Hostel life in the 50s: A Memoir

It was in April 1956, over fifty years ago, that I bade adieu to my old college, BENCO. It transformed me from a 17-year-old boy to a graduate engineer under the umbrella of Rajputana Hostel, a home away from home for four years.

My association with BENCO began with the receipt of a telegram in the summer of 1952 from the college informing me that I had been selected for admission. Seventeen years old then, for me, it was a moment of joyous elation; I was filled with a sense of pride and self-esteem. It still remains one of the defining moments of my life.

Being allotted a room in the Rajputana Hostel, one of the only three white-washed buildings on the campus at that time, the other two being the Limdi Hostel and Charles King Memorial Pavilion, which had, for some unknown reason, only walls, no roof, made us, the occupants of Rajputana feel, quite irrationally somewhat distinct from others. To live and study with students from all over Kashmir to Travancore-Cochin, from Burma to East Africa, was in itself a most rewarding experience. Not only our class fellows were from all over India, but they were also from a broad spectrum of social and economic strata. Very soon, all of us learned that cerebral prowess has no social and economic exclusivity. There were many from remote backward areas, from homes without electricity, who passed out with flying colors.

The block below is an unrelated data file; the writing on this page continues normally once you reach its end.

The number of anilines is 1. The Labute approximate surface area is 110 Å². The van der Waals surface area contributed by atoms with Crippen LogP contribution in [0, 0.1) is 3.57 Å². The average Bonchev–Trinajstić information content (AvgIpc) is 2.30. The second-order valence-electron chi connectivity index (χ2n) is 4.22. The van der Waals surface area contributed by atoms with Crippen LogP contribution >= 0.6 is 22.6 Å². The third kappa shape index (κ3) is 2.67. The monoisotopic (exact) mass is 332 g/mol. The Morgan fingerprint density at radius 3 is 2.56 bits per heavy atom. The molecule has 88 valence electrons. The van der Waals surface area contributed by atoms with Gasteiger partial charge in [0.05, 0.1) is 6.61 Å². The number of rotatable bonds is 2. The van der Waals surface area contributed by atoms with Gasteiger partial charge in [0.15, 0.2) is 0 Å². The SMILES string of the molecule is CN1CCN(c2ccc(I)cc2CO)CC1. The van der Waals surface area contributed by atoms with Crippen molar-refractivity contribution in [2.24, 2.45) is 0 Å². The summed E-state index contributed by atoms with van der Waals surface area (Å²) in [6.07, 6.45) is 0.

Everyone on the teaching staff was always accommodating and approachable, even though each one of our teachers had a different personality and their ability to hold our attention in the classroom widely varied. A few of them had endearing eccentricities that were a source of mirth and amusement. But no disrespect was ever shown by any one of us to any faculty. Not one single day’s strike, unfortunately so common these days, was observed during my four years at the college, even though other colleges went on strike on several occasions. Our mess for us was culinary nirvana, and we rated our Maharaj at par with a cordon bleu chef, never failing to produce gourmet meals. 

The annual Sharad Purnima excursion on Ganga, placid, flowing quietly after the monsoons, shimmering in the heavenly moonlight, was an event we eagerly looked forward to. No luxury cruise can beat the joy, tinged with a touch of spirituality, experienced on the bajra floating down the river alongside the famous ghats of Benaras in the quiet night of early winter. Before the short winter vacations, College Day was observed with great gusto and grand style.

Final examinations over, the four golden years came to a close. The evening before the day of our departure, it was we who, for some inexplicable reason, got farewell from our teachers rather than vice versa. The emotional gathering of the teachers and the taught, a few words spoken in hushed tones on that moonlit night in April 1956 as we left our college behind and stepped into an uncertain future to face complex realities and challenges of life.

This article has been written by Sh. K. N. Chaurasia (MEC ‘56), and edited by the Content Team, SAIC, IIT (BHU), Varanasi.